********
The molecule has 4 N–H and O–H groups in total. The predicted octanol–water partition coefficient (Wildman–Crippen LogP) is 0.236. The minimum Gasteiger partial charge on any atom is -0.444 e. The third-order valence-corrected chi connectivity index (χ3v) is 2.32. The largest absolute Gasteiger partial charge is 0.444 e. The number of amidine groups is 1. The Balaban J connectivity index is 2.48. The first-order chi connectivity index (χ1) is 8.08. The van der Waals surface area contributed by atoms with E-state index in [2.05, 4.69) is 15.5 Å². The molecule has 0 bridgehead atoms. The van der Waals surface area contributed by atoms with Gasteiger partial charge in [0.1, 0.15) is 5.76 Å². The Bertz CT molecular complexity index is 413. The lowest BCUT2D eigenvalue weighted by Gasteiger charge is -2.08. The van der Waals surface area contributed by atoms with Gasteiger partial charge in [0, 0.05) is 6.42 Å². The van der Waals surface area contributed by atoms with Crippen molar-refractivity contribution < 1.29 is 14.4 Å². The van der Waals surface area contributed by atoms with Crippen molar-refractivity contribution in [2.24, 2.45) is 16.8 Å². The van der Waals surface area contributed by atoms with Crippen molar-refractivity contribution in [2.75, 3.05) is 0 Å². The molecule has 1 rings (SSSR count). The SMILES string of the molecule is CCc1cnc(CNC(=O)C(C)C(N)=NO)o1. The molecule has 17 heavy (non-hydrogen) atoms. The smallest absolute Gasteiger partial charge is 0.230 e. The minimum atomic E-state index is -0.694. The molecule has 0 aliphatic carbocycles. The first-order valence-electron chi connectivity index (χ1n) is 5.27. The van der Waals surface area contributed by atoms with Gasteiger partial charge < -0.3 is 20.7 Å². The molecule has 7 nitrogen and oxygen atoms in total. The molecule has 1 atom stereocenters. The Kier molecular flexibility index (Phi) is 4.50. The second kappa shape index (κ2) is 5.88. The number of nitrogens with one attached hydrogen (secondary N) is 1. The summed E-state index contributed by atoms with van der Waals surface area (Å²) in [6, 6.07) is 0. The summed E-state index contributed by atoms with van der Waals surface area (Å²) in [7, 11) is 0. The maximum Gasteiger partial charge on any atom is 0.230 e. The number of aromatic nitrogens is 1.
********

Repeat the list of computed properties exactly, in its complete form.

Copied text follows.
The molecule has 4 N–H and O–H groups in total. The predicted octanol–water partition coefficient (Wildman–Crippen LogP) is 0.236. The minimum Gasteiger partial charge on any atom is -0.444 e. The third-order valence-corrected chi connectivity index (χ3v) is 2.32. The largest absolute Gasteiger partial charge is 0.444 e. The number of amidine groups is 1. The Balaban J connectivity index is 2.48. The first-order chi connectivity index (χ1) is 8.08. The van der Waals surface area contributed by atoms with E-state index in [2.05, 4.69) is 15.5 Å². The molecule has 0 bridgehead atoms. The van der Waals surface area contributed by atoms with Gasteiger partial charge in [0.1, 0.15) is 5.76 Å². The Bertz CT molecular complexity index is 413. The lowest BCUT2D eigenvalue weighted by Gasteiger charge is -2.08. The van der Waals surface area contributed by atoms with Gasteiger partial charge in [0, 0.05) is 6.42 Å². The van der Waals surface area contributed by atoms with Crippen molar-refractivity contribution < 1.29 is 14.4 Å². The van der Waals surface area contributed by atoms with Crippen molar-refractivity contribution in [2.24, 2.45) is 16.8 Å². The van der Waals surface area contributed by atoms with Crippen molar-refractivity contribution in [2.75, 3.05) is 0 Å². The molecule has 1 rings (SSSR count). The SMILES string of the molecule is CCc1cnc(CNC(=O)C(C)C(N)=NO)o1. The molecule has 17 heavy (non-hydrogen) atoms. The smallest absolute Gasteiger partial charge is 0.230 e. The minimum atomic E-state index is -0.694. The molecule has 0 aliphatic carbocycles. The first-order valence-electron chi connectivity index (χ1n) is 5.27. The van der Waals surface area contributed by atoms with Gasteiger partial charge < -0.3 is 20.7 Å². The molecule has 7 nitrogen and oxygen atoms in total. The molecule has 1 atom stereocenters. The Kier molecular flexibility index (Phi) is 4.50. The second kappa shape index (κ2) is 5.88. The number of nitrogens with one attached hydrogen (secondary N) is 1. The summed E-state index contributed by atoms with van der Waals surface area (Å²) in [6, 6.07) is 0. The summed E-state index contributed by atoms with van der Waals surface area (Å²) in [7, 11) is 0. The maximum Gasteiger partial charge on any atom is 0.230 e. The number of aromatic nitrogens is 1.